OHSU

Interprofessional Education

Have you ever noticed how care is provided in a doctor's office or in the hospital. It isn't just a single individual helping, but a whole team of knowledgeable and compassionate health care professionals working together to ensure the patient receives excellent care. Like any team, acquiring these skills of collaboration require years of experience beginning at the start of professional training. Physicians, nurses, physician assistants, pharmacists, dentists among others all working side-by-side sharing information in a clear and empathic manner, performing procedures and helping guide care in the direction desired by the patient.  Much must be learned and part of this knowledge relates to the ethics of how care is delivered. The Center for Ethics in Health Care is committed to model interprofessional education, teaching trainees of all health professions the needed skills to work effectively within a team. The Teaching Interprofessional Ethics (TIE) Team with representatives from the schools of medicine, nursing, dentistry and programs of pharmacy and physician assistants, has created a dynamic curriculum in health care ethics, across the professions at all levels of training. The following educational series help the Center meet these goals:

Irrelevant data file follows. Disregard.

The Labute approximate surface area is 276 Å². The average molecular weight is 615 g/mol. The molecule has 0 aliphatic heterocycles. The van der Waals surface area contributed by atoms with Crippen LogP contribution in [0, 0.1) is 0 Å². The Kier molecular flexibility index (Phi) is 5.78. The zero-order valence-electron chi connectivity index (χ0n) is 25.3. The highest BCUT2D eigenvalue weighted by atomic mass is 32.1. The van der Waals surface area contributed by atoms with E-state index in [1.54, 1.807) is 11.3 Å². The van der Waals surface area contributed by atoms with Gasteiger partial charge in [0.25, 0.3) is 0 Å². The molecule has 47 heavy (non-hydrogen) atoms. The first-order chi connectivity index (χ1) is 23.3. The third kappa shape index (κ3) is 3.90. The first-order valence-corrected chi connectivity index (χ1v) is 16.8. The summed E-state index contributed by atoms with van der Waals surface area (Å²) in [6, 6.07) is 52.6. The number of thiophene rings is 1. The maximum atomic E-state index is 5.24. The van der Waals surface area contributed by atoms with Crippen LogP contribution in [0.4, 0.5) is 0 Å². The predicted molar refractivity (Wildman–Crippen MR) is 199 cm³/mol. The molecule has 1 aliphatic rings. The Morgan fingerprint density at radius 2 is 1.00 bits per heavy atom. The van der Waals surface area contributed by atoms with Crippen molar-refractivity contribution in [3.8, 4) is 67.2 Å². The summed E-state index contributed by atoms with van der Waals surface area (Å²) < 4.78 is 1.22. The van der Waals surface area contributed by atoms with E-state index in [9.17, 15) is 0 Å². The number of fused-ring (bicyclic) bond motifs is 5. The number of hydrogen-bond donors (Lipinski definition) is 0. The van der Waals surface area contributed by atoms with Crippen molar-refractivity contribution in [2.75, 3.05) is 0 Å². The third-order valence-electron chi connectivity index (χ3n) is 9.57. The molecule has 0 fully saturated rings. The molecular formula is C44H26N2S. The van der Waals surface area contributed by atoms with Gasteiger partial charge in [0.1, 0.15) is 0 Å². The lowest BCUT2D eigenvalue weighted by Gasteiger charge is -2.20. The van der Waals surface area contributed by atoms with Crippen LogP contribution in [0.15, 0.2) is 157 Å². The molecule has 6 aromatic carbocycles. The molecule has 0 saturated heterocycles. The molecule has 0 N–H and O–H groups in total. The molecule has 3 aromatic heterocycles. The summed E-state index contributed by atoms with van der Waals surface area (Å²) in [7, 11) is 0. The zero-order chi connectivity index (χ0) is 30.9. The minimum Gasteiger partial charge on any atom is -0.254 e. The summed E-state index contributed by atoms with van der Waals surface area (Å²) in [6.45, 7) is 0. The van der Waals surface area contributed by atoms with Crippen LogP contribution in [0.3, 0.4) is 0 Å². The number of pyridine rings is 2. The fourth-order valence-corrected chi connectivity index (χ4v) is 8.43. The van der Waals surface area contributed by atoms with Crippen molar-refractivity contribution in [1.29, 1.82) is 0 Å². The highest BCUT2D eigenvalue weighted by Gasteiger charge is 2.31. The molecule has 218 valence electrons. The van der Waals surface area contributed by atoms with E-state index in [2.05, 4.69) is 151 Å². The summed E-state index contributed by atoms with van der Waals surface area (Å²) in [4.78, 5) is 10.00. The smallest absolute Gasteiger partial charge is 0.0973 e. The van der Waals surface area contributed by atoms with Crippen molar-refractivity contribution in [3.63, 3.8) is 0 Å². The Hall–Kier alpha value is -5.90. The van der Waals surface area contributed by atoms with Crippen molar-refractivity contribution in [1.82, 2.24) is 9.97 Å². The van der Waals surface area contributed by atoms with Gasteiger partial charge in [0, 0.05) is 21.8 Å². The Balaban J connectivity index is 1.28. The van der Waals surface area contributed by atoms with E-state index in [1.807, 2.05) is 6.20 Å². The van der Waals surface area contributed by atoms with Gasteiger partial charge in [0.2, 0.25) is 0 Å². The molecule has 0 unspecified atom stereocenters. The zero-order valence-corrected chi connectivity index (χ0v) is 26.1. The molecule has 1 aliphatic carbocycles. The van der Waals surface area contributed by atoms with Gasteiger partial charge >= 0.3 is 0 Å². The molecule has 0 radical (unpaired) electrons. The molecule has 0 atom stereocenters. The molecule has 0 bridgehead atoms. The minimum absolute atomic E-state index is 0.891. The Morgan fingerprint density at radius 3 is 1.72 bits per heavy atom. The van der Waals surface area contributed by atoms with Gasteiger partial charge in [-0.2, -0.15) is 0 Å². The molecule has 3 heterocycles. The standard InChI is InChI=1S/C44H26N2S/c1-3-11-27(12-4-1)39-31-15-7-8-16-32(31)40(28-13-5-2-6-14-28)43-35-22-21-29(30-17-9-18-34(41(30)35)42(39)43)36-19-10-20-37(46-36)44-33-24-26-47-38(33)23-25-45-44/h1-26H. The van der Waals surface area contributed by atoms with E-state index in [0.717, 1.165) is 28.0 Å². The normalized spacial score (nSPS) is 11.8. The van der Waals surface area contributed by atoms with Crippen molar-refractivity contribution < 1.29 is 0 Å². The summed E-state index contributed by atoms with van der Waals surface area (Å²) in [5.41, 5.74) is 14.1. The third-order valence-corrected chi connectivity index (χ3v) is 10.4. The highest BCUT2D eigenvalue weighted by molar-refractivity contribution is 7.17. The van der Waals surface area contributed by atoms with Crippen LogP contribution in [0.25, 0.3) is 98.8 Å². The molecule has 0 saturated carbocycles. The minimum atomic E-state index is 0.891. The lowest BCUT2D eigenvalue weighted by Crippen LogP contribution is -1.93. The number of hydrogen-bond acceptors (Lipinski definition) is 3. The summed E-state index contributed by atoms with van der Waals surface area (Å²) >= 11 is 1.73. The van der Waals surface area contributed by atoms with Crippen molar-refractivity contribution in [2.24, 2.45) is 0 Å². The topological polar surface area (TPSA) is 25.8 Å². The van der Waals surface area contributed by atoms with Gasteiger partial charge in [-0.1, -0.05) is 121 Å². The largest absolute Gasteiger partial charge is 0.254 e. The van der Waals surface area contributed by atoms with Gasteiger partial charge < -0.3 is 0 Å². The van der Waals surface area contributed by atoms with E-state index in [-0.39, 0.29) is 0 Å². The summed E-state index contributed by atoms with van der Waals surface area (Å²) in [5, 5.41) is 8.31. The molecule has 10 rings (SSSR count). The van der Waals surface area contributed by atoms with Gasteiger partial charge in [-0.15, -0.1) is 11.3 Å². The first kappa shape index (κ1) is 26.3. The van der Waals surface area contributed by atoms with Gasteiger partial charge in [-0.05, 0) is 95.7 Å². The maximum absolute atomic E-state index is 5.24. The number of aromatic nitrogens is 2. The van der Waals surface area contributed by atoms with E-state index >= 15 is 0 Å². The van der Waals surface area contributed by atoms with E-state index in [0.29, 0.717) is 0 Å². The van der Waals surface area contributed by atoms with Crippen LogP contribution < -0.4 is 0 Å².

• Interprofessional Ethics Fellowship Program: A 2-year program offered to interprofessionals to increase knowledge of ethical theory in practice, to inhance bioethical awareness, and to improve ethical decision-making by the application of ethical analysis and problem solving.
  • Madeline Brill Nelson Speaker Series: Bringing national health care ethics leaders to OHSU to help train students and practicing professionals.
  • Labby Senior Clinicians' Seminar: A gathering of emeritus and retired professionals who test new curriculum ideas through structured case-based learning excercises.
  • Bioethics Study Group: A monthly meeting of  health care professionals exploring timely ethical issues challenging the art and science of patient care.
  • Kinsman Conference: An annual convention of health care ethics leaders across Oregon, sharing ideas and learning from each other.
  • Developing Master Educators in Compassionate Communication: This pilot project will expand collaboration at OHSU to enhance the skills of a selected group of gifted faculty educators to not only model compassionate communication in their daily practice but ot more effectively educate health professionals at OHSU and across Oregon.